[erlang-questions] Measuring message queue delay

Jesper Louis Andersen <>
Wed Apr 29 17:50:20 CEST 2015


On Wed, Apr 29, 2015 at 11:12 AM, Roger Lipscombe <>
wrote:

> I thought of posting a message to self(), with a timestamp and then
> measuring the delta. I could then post another one as soon as that
> message is processed. Obviously, this leaves the process continually
> looping, which is not good.
>

I don't think this should be thrown out. It is salvagable, I think, and
here is how:

We update our gen_server with a new element in the state record:

-record(state, { ..., marker_active = false }).

Whenever we get a normal message, we check this state:

handle_call(Msg, From, #state { marker_active = false } = State) ->
    self() ! {marker, erlang:monotonic_time()},
    handle_call(Msg, From, State#state { marker_active = true });
....

Of course handle_cast/2 and handle_info/2 needs the same treatment. This
means whenever there is flow in the mailbox, we enable a marker with a
timestamp.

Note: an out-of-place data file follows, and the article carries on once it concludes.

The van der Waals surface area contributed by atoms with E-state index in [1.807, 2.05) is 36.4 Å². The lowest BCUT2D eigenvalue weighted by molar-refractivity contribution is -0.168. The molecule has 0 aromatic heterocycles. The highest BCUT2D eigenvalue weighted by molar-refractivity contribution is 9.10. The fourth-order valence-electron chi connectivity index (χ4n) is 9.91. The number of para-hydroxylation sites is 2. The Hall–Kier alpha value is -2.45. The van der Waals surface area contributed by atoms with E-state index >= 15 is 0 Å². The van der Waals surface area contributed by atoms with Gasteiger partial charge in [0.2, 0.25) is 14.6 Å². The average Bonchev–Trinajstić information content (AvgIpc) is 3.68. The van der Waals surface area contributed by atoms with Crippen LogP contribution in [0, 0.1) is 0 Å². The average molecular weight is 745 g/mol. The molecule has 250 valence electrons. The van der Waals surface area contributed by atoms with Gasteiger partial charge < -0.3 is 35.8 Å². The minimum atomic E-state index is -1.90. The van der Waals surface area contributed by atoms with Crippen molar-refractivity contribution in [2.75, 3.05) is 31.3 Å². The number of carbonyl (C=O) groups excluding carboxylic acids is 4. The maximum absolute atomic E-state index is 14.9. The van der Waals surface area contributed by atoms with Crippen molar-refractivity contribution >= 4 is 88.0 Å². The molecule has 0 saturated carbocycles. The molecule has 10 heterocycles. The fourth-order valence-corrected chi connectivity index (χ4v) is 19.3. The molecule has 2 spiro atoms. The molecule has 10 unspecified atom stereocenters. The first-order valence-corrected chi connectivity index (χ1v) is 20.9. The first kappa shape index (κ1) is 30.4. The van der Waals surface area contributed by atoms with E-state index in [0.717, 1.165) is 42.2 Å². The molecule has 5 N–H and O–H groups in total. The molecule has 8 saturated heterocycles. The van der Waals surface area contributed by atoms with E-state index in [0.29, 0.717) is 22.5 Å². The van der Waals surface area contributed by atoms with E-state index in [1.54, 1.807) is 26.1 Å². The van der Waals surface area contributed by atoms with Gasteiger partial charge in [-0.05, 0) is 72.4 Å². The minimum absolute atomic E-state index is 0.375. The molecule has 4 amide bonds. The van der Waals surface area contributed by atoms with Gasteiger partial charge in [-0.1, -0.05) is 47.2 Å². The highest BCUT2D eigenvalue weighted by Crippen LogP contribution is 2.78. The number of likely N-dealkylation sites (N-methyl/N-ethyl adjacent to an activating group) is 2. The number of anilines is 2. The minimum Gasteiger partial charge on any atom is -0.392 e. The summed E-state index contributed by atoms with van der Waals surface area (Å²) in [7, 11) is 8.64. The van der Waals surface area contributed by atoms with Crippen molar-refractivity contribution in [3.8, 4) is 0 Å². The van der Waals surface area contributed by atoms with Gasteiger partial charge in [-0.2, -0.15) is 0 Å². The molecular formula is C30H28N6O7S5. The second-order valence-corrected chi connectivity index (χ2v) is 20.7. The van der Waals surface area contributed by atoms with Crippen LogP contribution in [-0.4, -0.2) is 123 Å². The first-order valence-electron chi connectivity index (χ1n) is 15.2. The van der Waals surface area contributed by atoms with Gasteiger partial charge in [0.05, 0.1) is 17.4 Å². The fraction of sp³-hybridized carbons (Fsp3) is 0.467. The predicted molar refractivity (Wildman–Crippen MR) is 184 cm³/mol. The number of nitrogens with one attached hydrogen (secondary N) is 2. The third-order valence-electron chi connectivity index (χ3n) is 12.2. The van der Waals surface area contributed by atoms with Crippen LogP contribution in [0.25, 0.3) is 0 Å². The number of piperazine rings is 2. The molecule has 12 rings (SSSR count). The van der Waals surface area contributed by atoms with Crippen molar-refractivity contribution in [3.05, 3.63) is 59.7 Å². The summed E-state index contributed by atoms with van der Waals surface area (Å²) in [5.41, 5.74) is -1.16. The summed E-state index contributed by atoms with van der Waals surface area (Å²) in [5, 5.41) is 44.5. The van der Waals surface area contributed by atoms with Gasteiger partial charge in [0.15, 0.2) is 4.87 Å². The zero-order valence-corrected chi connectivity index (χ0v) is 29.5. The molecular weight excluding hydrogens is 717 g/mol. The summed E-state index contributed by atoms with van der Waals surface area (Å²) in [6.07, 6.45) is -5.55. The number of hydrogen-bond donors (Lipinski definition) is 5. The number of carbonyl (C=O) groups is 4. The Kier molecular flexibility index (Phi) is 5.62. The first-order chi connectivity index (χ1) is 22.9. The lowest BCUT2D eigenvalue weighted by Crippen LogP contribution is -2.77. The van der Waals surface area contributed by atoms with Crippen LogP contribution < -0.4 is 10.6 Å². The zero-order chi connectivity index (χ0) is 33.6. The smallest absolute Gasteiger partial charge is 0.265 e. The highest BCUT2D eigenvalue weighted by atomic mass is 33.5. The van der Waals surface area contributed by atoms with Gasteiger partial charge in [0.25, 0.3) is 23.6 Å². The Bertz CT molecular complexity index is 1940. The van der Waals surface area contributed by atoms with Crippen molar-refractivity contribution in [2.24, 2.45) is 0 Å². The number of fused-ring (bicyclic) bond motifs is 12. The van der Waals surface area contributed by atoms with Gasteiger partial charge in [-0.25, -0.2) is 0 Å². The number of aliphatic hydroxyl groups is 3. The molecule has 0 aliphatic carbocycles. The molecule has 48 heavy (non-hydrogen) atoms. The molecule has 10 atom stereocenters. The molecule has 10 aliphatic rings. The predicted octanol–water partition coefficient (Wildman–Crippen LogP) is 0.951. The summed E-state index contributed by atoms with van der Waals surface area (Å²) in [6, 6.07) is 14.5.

Now, we handle the marker:

handle_info({marker, Old}, State) ->
    Diff = erlang:monotonic_time() - Old,
    report_to_hdrhistogram(erlang:convert_time_unit(Diff, native,
milli_seconds)),
    {noreply, State#state { marker_active = false }}
...

This means once we get a marker, we process its queue sojourn latency, but
we avoid reinjecting a new marker. The next processed message will do that.

In turn, if you have 1 message going in, there will be exactly one marker.
But if other processes manages to enter 100 messages between a marker and
the next one, then we have one marker per 100 messages. The process will
never spin if there is nothing to process. An alternative is to add some
sampling interval delay:

handle_info({marker, Old}, State) ->
    Diff = erlang:monotonic_time() - Old,
    report_to_hdrhistogram(erlang:convert_time_unit(Diff, native,
milli_seconds)),
    timer:send_after(50, self(), rearm_marker),
    {noreply, State};
handle_info(rearm_marker, State) ->
    {noreply, State#state { marker_active = false }};
...

which closes off the problem where you have markers all over the place all
the time.

The essential idea is to use the arrival of a "normal" message as a trigger
for invoking a time sojourn marker. And never have the marker itself
reinject a marker so it can't cycle. In turn, there has to be a flux
through your mailbox queue for the markers to get added, and if there is no
flux, no marker will ever get added. The really astute reader will prove my
ramblings :)

-- 
J.
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